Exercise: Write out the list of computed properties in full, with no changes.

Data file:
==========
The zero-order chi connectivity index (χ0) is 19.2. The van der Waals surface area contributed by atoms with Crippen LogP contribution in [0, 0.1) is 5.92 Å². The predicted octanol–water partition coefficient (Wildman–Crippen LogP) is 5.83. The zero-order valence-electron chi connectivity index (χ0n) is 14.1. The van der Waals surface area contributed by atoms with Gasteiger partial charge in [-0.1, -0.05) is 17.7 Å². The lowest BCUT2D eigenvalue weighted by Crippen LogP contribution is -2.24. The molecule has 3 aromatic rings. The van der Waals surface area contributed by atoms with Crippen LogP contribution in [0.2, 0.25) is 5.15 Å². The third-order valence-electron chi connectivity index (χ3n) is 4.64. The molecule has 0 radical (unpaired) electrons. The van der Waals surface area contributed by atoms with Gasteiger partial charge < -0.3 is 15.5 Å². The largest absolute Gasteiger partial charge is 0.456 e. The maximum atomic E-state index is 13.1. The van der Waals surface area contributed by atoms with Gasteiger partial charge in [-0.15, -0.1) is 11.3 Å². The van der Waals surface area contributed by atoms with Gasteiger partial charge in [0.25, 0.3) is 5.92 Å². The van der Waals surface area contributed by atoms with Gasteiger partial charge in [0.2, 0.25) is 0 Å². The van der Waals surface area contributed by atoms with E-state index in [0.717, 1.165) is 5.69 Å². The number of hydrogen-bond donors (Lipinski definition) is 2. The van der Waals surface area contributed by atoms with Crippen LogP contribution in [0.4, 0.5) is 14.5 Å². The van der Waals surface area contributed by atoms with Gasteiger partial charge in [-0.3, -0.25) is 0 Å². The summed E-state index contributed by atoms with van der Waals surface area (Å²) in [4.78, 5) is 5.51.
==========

The zero-order chi connectivity index (χ0) is 19.2. The van der Waals surface area contributed by atoms with Crippen LogP contribution in [0, 0.1) is 5.92 Å². The predicted octanol–water partition coefficient (Wildman–Crippen LogP) is 5.83. The zero-order valence-electron chi connectivity index (χ0n) is 14.1. The van der Waals surface area contributed by atoms with Gasteiger partial charge in [-0.1, -0.05) is 17.7 Å². The lowest BCUT2D eigenvalue weighted by Crippen LogP contribution is -2.24. The molecule has 3 aromatic rings. The van der Waals surface area contributed by atoms with Crippen LogP contribution in [0.2, 0.25) is 5.15 Å². The third-order valence-electron chi connectivity index (χ3n) is 4.64. The molecule has 0 radical (unpaired) electrons. The van der Waals surface area contributed by atoms with Gasteiger partial charge < -0.3 is 15.5 Å². The largest absolute Gasteiger partial charge is 0.456 e. The maximum atomic E-state index is 13.1. The van der Waals surface area contributed by atoms with Gasteiger partial charge in [-0.15, -0.1) is 11.3 Å². The van der Waals surface area contributed by atoms with Gasteiger partial charge in [0.25, 0.3) is 5.92 Å². The van der Waals surface area contributed by atoms with Gasteiger partial charge in [0.2, 0.25) is 0 Å². The van der Waals surface area contributed by atoms with E-state index in [0.717, 1.165) is 5.69 Å². The number of hydrogen-bond donors (Lipinski definition) is 2. The van der Waals surface area contributed by atoms with Crippen LogP contribution in [0.4, 0.5) is 14.5 Å². The van der Waals surface area contributed by atoms with Gasteiger partial charge in [-0.3, -0.25) is 0 Å². The summed E-state index contributed by atoms with van der Waals surface area (Å²) in [4.78, 5) is 5.51.